What innovation?

For years I have found myself shouting at the TV when Bill Gates or someone else from Microsoft has talked about legislators or judges interfering with their “freedom to innovate”. At the heart of my shouting has always been the question, “what innovation?”
The formidable John Naughton answers that question in an article in the Observer like this:
“…monopolists don’t innovate. Microsoft is no exception. The reason its claims to be on the leading edge are accepted by politicians such as Gordon Brown and Tony Blair is that they know so little about technology. In fact, a close examination of Microsoft’s corporate history reveals the extent to which this innovation propaganda is, well, hooey.”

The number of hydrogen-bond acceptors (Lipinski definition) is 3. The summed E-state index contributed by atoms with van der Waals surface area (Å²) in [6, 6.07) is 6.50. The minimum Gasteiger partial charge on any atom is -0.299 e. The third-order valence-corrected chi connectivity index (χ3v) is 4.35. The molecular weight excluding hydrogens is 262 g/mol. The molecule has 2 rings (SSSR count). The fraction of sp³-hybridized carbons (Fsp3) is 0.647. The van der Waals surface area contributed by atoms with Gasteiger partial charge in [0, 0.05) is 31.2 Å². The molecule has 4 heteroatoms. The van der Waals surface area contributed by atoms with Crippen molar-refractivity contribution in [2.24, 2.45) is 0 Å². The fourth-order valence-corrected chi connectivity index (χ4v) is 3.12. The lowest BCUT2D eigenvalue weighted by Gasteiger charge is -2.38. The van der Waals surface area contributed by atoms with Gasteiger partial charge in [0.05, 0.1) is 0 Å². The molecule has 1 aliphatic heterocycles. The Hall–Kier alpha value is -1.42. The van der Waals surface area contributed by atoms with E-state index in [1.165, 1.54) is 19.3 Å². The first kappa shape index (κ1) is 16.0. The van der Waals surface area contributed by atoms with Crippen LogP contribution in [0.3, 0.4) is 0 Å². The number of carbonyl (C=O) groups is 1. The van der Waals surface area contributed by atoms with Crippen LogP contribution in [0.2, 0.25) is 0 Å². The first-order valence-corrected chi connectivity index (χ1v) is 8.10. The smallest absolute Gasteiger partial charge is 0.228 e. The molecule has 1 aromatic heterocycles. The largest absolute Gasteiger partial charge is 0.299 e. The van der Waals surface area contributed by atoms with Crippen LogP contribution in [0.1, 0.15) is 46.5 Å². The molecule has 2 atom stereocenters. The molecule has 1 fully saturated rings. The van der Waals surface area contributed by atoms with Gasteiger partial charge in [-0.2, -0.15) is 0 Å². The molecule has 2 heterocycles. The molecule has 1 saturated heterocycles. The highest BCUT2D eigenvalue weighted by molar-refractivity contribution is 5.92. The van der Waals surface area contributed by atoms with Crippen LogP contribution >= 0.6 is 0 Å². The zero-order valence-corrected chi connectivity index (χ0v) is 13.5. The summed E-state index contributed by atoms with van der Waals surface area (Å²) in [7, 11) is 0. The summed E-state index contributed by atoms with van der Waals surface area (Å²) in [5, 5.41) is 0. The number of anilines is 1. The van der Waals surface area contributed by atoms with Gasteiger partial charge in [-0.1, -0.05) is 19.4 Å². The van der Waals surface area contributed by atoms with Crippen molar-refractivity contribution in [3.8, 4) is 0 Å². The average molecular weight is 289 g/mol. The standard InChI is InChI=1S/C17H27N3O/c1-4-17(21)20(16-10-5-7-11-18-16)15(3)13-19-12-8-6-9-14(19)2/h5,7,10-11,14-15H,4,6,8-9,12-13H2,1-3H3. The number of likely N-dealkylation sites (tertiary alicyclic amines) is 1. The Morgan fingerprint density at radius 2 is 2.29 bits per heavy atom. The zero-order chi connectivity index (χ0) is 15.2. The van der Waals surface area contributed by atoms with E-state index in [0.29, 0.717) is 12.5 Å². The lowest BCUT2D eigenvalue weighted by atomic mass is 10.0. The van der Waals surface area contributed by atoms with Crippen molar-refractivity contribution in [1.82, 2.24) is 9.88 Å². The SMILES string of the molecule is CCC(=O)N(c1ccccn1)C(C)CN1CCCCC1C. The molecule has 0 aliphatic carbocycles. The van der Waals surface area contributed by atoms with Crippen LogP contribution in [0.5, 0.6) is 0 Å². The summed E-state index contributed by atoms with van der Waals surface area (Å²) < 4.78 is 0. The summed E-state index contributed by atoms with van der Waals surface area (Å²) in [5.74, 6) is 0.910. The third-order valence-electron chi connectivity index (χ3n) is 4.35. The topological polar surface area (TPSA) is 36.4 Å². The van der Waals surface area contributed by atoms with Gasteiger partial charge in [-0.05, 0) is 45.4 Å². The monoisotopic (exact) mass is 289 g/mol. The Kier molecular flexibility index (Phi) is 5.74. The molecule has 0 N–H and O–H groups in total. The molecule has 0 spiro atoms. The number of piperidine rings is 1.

He then goes on to list Microsoft’s “innovations” and where they came from.

Microsoft is a formidable business machine and has used it’s ownership of computer standards and the cash that generates with enormous skill to maintain it’s dominant position at the desktop, but an innovator it is not.
Bill Gates might want to reflect on the fate of Technicolor, which actually was an innovative company, but like Microsoft abused it’s monopoly.
At one time, if you wanted to make a movie in colour you had to go Technicolor and put up with it’s arrogant demands. When Kodak produced Eastman Color, which gave other Film Labs an opportunity to compete on more or less equal terms, Technicolor saw it’s monopoly position crumble away.
Could Linux be Microsoft’s Eastman Color?